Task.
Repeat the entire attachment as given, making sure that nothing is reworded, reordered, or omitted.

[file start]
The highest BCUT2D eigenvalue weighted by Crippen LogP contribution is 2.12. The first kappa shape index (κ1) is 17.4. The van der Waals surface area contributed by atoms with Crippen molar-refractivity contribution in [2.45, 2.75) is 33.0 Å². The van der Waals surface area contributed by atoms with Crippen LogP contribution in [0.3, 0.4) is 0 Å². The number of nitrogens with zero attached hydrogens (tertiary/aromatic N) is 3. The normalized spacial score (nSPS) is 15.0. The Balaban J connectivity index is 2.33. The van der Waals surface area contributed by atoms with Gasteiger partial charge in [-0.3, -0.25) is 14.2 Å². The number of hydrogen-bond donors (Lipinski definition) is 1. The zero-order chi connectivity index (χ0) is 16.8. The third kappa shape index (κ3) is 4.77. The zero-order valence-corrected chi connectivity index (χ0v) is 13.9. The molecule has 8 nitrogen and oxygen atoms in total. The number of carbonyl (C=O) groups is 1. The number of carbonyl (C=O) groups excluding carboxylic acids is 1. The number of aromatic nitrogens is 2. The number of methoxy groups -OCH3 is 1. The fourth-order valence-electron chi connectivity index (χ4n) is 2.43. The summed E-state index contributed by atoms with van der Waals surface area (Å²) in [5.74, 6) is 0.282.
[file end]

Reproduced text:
The highest BCUT2D eigenvalue weighted by Crippen LogP contribution is 2.12. The first kappa shape index (κ1) is 17.4. The van der Waals surface area contributed by atoms with Crippen molar-refractivity contribution in [2.45, 2.75) is 33.0 Å². The van der Waals surface area contributed by atoms with Crippen LogP contribution in [0.3, 0.4) is 0 Å². The number of nitrogens with zero attached hydrogens (tertiary/aromatic N) is 3. The normalized spacial score (nSPS) is 15.0. The Balaban J connectivity index is 2.33. The van der Waals surface area contributed by atoms with Gasteiger partial charge in [-0.3, -0.25) is 14.2 Å². The number of hydrogen-bond donors (Lipinski definition) is 1. The zero-order chi connectivity index (χ0) is 16.8. The third kappa shape index (κ3) is 4.77. The zero-order valence-corrected chi connectivity index (χ0v) is 13.9. The molecule has 8 nitrogen and oxygen atoms in total. The number of carbonyl (C=O) groups is 1. The number of carbonyl (C=O) groups excluding carboxylic acids is 1. The number of aromatic nitrogens is 2. The number of methoxy groups -OCH3 is 1. The fourth-order valence-electron chi connectivity index (χ4n) is 2.43. The summed E-state index contributed by atoms with van der Waals surface area (Å²) in [5.74, 6) is 0.282.